The next two hours saw us tacking back and forth across the channel to reach a smaller channel that would eventually lead us through various islands and back to Camp 1. We'd no sooner entered its shelter when we were caught by the edge of a squall that cost Tim his map collection, blown overboard and unnoticed as the crew fought to control the boat. After that it was a hot windless slog at the oars for a couple of hours to gain Camp 1 and a welcome swim. Tally for the day: 2 beaches, no women in bikinis, no margaritas.
On the other hand, there was cold beer, followed by steaks and fried potatoes, so life was not so bad. The weather, however, seemed to have decided that we were having way to much fun. Thunder rolled, lightning flashed, the wind rose and Tim was re-arranging the mooring lines on his brand new whitehall as the rising waves bounced it around. For about an hour we stood there dripping,watching the show and just when it looked like it was going to be a rainy night the skies cleared. We celebrated by finishing off the scotch and I turned in before dark, falling asleep pretty much instantly.
Scrambled eggs with bacon and turkish-style coffee got our 3rd day off to a terrific start as we broke camp and established our plans. With a healthy north wind we began the long beat upwind, criss- crossing each other's tack, sometimes with only a few feet to spare – it was an exciting, albeit wet ride in the shellback dinghy. It was interesting to compare the performance of the two boats. The longer, sleeker whitehall slid through the waves effortlessly while Phoobar tended to splash water all over the place, particularly my face! I had to stop at times to pull on extra clothing to stay warm. After a couple of hours of this Tim put to shore to fix his sailing rig and I followed about 10 minutes later. Not more than 20 feet from shore a loud CRUNCH! heralded my arrival as my daggerboard contacted an unseen rock, obscured by the reflecting sun. It was only when I reached shore and looked down that I noticed 3-4 inches of water in the bottom of my boat. I was sinking!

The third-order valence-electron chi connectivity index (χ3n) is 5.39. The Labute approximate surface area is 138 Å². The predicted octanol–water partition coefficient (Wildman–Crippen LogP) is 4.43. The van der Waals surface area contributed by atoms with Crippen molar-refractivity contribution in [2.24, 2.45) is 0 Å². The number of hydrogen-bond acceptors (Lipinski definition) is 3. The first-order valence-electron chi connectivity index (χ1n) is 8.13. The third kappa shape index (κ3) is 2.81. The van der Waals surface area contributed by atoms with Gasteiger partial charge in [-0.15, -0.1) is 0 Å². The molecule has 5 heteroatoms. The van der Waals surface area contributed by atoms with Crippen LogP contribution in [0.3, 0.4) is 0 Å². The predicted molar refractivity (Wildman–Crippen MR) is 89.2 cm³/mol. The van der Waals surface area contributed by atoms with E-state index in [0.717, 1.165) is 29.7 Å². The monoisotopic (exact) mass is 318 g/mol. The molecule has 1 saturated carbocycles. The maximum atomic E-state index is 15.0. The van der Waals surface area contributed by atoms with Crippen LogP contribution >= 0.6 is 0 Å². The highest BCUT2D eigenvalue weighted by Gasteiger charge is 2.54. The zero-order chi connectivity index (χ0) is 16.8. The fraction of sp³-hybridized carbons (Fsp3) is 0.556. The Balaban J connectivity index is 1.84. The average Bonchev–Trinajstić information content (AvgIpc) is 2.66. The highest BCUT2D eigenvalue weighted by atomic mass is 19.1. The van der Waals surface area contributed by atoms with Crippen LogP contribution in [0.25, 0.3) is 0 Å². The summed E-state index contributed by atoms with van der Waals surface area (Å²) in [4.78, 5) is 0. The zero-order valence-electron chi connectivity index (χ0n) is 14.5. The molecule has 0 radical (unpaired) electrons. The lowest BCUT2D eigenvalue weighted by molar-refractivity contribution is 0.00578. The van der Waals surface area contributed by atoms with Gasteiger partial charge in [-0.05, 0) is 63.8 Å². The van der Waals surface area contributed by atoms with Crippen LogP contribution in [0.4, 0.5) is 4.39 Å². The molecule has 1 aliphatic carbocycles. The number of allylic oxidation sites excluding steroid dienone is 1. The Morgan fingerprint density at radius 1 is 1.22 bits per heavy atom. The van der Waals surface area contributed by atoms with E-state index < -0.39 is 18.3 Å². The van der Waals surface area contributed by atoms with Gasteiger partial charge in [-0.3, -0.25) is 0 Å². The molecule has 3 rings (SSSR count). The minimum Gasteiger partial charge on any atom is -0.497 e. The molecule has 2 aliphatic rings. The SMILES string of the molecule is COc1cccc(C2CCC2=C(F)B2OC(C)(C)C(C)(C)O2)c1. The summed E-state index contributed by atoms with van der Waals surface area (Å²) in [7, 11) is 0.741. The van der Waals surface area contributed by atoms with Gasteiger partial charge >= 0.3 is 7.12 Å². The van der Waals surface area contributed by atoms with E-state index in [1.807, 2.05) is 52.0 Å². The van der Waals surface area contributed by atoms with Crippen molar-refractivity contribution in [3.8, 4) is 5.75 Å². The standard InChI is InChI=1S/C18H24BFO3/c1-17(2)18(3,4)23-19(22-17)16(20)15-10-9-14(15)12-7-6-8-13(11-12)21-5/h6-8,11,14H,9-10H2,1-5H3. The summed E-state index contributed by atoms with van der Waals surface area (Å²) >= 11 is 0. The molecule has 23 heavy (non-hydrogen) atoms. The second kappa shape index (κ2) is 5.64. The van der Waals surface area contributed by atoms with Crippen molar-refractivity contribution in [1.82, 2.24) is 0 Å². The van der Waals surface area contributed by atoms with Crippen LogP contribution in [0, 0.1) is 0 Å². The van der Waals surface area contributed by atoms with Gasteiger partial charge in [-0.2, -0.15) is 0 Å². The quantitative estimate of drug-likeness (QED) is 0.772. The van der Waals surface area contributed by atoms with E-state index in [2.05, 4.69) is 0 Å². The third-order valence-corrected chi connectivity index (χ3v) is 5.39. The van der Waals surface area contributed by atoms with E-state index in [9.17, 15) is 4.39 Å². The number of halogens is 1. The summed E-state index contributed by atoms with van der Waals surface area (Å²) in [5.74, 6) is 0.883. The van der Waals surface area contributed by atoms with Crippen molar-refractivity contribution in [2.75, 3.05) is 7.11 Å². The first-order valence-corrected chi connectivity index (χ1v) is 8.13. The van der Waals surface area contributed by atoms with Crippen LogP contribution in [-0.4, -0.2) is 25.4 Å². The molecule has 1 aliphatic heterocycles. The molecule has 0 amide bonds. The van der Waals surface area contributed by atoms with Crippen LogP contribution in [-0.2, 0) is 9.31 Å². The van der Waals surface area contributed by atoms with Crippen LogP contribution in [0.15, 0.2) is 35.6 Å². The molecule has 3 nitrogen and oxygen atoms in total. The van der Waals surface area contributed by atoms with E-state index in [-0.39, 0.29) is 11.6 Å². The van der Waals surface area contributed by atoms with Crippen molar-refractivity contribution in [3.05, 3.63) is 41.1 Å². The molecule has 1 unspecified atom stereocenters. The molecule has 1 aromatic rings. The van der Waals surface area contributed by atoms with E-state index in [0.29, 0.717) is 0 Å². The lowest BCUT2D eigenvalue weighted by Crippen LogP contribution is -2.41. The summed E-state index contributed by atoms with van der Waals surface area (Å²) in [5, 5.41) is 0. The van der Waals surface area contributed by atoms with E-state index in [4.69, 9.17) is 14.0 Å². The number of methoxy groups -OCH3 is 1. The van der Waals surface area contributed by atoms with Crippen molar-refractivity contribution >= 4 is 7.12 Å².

Hmmmmmmm..... DON'T PANIC!
Unloading the boat it soon became clear that the daggerboard case had been literally ripped out of the bottom of the boat at its aft end, creating an opening about 1/2 inch deep and several inches long. Between Tim and I we had a fair amount of repair equipment and were able to saw a wooden patch from my spare daggerboard to cover the slot in the hull (we had the boat over-turned by this point). Tim had some really sticky black sealant so we smeared that liberally over the patch and around the daggerboard slot before attaching the patch with some galvanized nails and stainless steel screws.
Now I was back in business, but with limited sailing ability as I had no more daggerboard; I could manage a broad reach or a run, neither of which was going to work with the wind out of the north, so I got out the oars and began pulling. We split up at that point, Tim and Dave staying in the open water while I navigated a more protected (I hoped!) route through some islands. It wasn't protected at all in the beginning and I had to use every trick in the book to progress to windward, especially when rounding points, but after plugging away at it for 2 hours I'd worked my way into a sheltered area. Now a different challenge presented itself: how to navigate the maze of islands to reach the campsite we'd selected. I stopped the boat many times to scratch my head and try correlating what I was seeing with what the map showed. A curious bald eagle dropped by to check me out, so I took that as a good omen and carried on.